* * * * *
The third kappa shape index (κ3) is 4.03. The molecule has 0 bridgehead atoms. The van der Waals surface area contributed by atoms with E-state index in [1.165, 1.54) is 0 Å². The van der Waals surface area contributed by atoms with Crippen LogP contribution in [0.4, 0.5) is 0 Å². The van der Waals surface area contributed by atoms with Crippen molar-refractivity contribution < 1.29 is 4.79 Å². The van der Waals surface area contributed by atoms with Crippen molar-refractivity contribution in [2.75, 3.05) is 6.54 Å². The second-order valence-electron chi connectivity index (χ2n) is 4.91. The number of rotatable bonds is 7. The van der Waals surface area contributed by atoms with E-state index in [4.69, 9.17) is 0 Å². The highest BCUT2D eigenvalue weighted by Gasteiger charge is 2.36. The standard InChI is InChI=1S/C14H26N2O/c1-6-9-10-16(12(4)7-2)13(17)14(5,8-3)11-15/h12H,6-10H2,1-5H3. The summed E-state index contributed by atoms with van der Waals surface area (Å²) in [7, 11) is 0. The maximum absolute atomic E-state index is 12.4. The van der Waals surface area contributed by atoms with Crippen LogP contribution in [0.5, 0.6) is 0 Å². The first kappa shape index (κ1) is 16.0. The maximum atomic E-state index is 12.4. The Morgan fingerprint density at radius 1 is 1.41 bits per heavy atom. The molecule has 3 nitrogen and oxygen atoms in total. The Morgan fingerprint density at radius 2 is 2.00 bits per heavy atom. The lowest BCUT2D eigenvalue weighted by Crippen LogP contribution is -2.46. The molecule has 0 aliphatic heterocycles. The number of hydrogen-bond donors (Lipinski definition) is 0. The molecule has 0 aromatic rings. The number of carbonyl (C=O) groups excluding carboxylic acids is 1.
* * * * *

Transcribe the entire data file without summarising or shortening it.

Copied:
The third kappa shape index (κ3) is 4.03. The molecule has 0 bridgehead atoms. The van der Waals surface area contributed by atoms with E-state index in [1.165, 1.54) is 0 Å². The van der Waals surface area contributed by atoms with Crippen LogP contribution in [0.4, 0.5) is 0 Å². The van der Waals surface area contributed by atoms with Crippen molar-refractivity contribution < 1.29 is 4.79 Å². The van der Waals surface area contributed by atoms with Crippen molar-refractivity contribution in [2.75, 3.05) is 6.54 Å². The second-order valence-electron chi connectivity index (χ2n) is 4.91. The number of rotatable bonds is 7. The van der Waals surface area contributed by atoms with E-state index in [4.69, 9.17) is 0 Å². The highest BCUT2D eigenvalue weighted by Gasteiger charge is 2.36. The standard InChI is InChI=1S/C14H26N2O/c1-6-9-10-16(12(4)7-2)13(17)14(5,8-3)11-15/h12H,6-10H2,1-5H3. The summed E-state index contributed by atoms with van der Waals surface area (Å²) in [7, 11) is 0. The maximum absolute atomic E-state index is 12.4. The van der Waals surface area contributed by atoms with Crippen LogP contribution in [0.5, 0.6) is 0 Å². The first kappa shape index (κ1) is 16.0. The maximum atomic E-state index is 12.4. The Morgan fingerprint density at radius 1 is 1.41 bits per heavy atom. The molecule has 3 nitrogen and oxygen atoms in total. The Morgan fingerprint density at radius 2 is 2.00 bits per heavy atom. The lowest BCUT2D eigenvalue weighted by Crippen LogP contribution is -2.46. The molecule has 0 aliphatic heterocycles. The number of hydrogen-bond donors (Lipinski definition) is 0. The molecule has 0 aromatic rings. The number of carbonyl (C=O) groups excluding carboxylic acids is 1.